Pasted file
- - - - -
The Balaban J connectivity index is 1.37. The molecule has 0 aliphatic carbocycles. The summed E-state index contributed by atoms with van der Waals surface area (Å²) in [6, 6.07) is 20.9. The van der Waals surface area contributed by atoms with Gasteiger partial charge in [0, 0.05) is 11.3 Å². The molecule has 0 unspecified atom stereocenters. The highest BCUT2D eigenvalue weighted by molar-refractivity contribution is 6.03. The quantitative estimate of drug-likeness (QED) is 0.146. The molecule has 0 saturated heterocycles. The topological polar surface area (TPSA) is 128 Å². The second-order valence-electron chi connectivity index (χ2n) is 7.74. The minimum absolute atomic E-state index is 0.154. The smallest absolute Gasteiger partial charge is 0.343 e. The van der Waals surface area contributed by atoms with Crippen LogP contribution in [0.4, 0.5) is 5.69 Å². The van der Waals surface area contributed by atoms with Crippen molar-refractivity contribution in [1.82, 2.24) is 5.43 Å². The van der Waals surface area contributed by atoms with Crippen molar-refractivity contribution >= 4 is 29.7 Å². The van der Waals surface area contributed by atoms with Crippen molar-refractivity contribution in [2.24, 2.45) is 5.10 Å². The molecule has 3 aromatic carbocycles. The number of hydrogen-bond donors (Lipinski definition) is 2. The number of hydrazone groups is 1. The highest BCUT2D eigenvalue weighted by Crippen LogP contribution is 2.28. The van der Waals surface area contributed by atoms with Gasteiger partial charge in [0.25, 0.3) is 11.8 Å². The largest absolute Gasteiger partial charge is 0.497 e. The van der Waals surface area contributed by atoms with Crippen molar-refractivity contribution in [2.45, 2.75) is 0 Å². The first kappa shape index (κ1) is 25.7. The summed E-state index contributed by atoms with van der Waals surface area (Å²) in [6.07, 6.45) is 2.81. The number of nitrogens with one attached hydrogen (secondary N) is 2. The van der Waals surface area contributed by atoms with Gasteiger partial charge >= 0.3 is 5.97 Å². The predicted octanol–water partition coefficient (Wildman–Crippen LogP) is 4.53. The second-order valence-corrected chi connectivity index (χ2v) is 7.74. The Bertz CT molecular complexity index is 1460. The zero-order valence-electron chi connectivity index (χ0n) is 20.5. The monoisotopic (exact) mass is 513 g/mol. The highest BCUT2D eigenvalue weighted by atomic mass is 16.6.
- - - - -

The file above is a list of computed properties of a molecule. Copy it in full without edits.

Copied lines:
The Balaban J connectivity index is 1.37. The molecule has 0 aliphatic carbocycles. The summed E-state index contributed by atoms with van der Waals surface area (Å²) in [6, 6.07) is 20.9. The van der Waals surface area contributed by atoms with Gasteiger partial charge in [0, 0.05) is 11.3 Å². The molecule has 0 unspecified atom stereocenters. The highest BCUT2D eigenvalue weighted by molar-refractivity contribution is 6.03. The quantitative estimate of drug-likeness (QED) is 0.146. The molecule has 0 saturated heterocycles. The topological polar surface area (TPSA) is 128 Å². The second-order valence-electron chi connectivity index (χ2n) is 7.74. The minimum absolute atomic E-state index is 0.154. The smallest absolute Gasteiger partial charge is 0.343 e. The van der Waals surface area contributed by atoms with Crippen LogP contribution in [0.4, 0.5) is 5.69 Å². The van der Waals surface area contributed by atoms with Crippen molar-refractivity contribution in [1.82, 2.24) is 5.43 Å². The van der Waals surface area contributed by atoms with Crippen molar-refractivity contribution >= 4 is 29.7 Å². The van der Waals surface area contributed by atoms with Crippen molar-refractivity contribution in [2.24, 2.45) is 5.10 Å². The molecule has 3 aromatic carbocycles. The number of hydrogen-bond donors (Lipinski definition) is 2. The number of hydrazone groups is 1. The highest BCUT2D eigenvalue weighted by Crippen LogP contribution is 2.28. The van der Waals surface area contributed by atoms with Gasteiger partial charge in [0.25, 0.3) is 11.8 Å². The largest absolute Gasteiger partial charge is 0.497 e. The van der Waals surface area contributed by atoms with Crippen molar-refractivity contribution in [2.45, 2.75) is 0 Å². The first kappa shape index (κ1) is 25.7. The summed E-state index contributed by atoms with van der Waals surface area (Å²) in [6.07, 6.45) is 2.81. The number of nitrogens with one attached hydrogen (secondary N) is 2. The van der Waals surface area contributed by atoms with Gasteiger partial charge >= 0.3 is 5.97 Å². The predicted octanol–water partition coefficient (Wildman–Crippen LogP) is 4.53. The second-order valence-corrected chi connectivity index (χ2v) is 7.74. The Bertz CT molecular complexity index is 1460. The zero-order valence-electron chi connectivity index (χ0n) is 20.5. The monoisotopic (exact) mass is 513 g/mol. The highest BCUT2D eigenvalue weighted by atomic mass is 16.6.